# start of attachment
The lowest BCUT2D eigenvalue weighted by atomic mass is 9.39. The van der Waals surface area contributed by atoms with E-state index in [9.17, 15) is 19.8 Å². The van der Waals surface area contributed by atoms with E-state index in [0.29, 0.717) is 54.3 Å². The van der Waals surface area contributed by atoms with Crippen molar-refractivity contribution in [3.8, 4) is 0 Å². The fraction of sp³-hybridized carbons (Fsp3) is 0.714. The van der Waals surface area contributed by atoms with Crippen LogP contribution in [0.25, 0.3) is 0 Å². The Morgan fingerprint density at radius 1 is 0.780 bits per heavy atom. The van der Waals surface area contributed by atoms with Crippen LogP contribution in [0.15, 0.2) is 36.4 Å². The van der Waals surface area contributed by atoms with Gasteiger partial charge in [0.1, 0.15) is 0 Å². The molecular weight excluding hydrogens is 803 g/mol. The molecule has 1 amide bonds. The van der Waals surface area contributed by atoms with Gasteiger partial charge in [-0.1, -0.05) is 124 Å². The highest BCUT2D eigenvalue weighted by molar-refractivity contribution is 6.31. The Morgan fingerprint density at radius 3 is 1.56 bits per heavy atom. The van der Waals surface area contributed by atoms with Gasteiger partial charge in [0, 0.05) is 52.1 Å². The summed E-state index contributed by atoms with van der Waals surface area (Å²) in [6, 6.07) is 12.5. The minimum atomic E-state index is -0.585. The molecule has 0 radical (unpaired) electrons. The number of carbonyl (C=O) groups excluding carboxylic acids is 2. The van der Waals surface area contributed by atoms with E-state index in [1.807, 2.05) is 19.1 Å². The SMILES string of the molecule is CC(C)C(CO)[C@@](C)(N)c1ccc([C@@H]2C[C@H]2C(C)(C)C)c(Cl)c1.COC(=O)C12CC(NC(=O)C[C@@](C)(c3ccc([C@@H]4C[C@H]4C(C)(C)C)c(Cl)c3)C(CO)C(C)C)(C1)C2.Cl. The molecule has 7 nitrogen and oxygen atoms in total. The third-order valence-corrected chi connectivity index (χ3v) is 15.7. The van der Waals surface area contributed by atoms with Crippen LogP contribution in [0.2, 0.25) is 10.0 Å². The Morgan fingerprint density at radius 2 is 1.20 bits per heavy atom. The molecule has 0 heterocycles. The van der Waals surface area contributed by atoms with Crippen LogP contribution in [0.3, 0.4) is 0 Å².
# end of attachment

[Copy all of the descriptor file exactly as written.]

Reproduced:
The lowest BCUT2D eigenvalue weighted by atomic mass is 9.39. The van der Waals surface area contributed by atoms with E-state index in [9.17, 15) is 19.8 Å². The van der Waals surface area contributed by atoms with E-state index in [0.29, 0.717) is 54.3 Å². The van der Waals surface area contributed by atoms with Crippen molar-refractivity contribution in [3.8, 4) is 0 Å². The fraction of sp³-hybridized carbons (Fsp3) is 0.714. The van der Waals surface area contributed by atoms with Crippen LogP contribution in [0.25, 0.3) is 0 Å². The Morgan fingerprint density at radius 1 is 0.780 bits per heavy atom. The van der Waals surface area contributed by atoms with Crippen LogP contribution in [0.15, 0.2) is 36.4 Å². The van der Waals surface area contributed by atoms with Gasteiger partial charge in [0.1, 0.15) is 0 Å². The molecular weight excluding hydrogens is 803 g/mol. The molecule has 1 amide bonds. The van der Waals surface area contributed by atoms with Gasteiger partial charge in [-0.1, -0.05) is 124 Å². The highest BCUT2D eigenvalue weighted by molar-refractivity contribution is 6.31. The Morgan fingerprint density at radius 3 is 1.56 bits per heavy atom. The van der Waals surface area contributed by atoms with Gasteiger partial charge in [0, 0.05) is 52.1 Å². The summed E-state index contributed by atoms with van der Waals surface area (Å²) in [6, 6.07) is 12.5. The minimum atomic E-state index is -0.585. The molecule has 0 radical (unpaired) electrons. The number of carbonyl (C=O) groups excluding carboxylic acids is 2. The van der Waals surface area contributed by atoms with E-state index in [1.807, 2.05) is 19.1 Å². The SMILES string of the molecule is CC(C)C(CO)[C@@](C)(N)c1ccc([C@@H]2C[C@H]2C(C)(C)C)c(Cl)c1.COC(=O)C12CC(NC(=O)C[C@@](C)(c3ccc([C@@H]4C[C@H]4C(C)(C)C)c(Cl)c3)C(CO)C(C)C)(C1)C2.Cl. The molecule has 7 nitrogen and oxygen atoms in total. The third-order valence-corrected chi connectivity index (χ3v) is 15.7. The van der Waals surface area contributed by atoms with Crippen LogP contribution in [0.2, 0.25) is 10.0 Å². The Morgan fingerprint density at radius 2 is 1.20 bits per heavy atom. The molecule has 0 heterocycles. The van der Waals surface area contributed by atoms with Crippen LogP contribution in [0.3, 0.4) is 0 Å².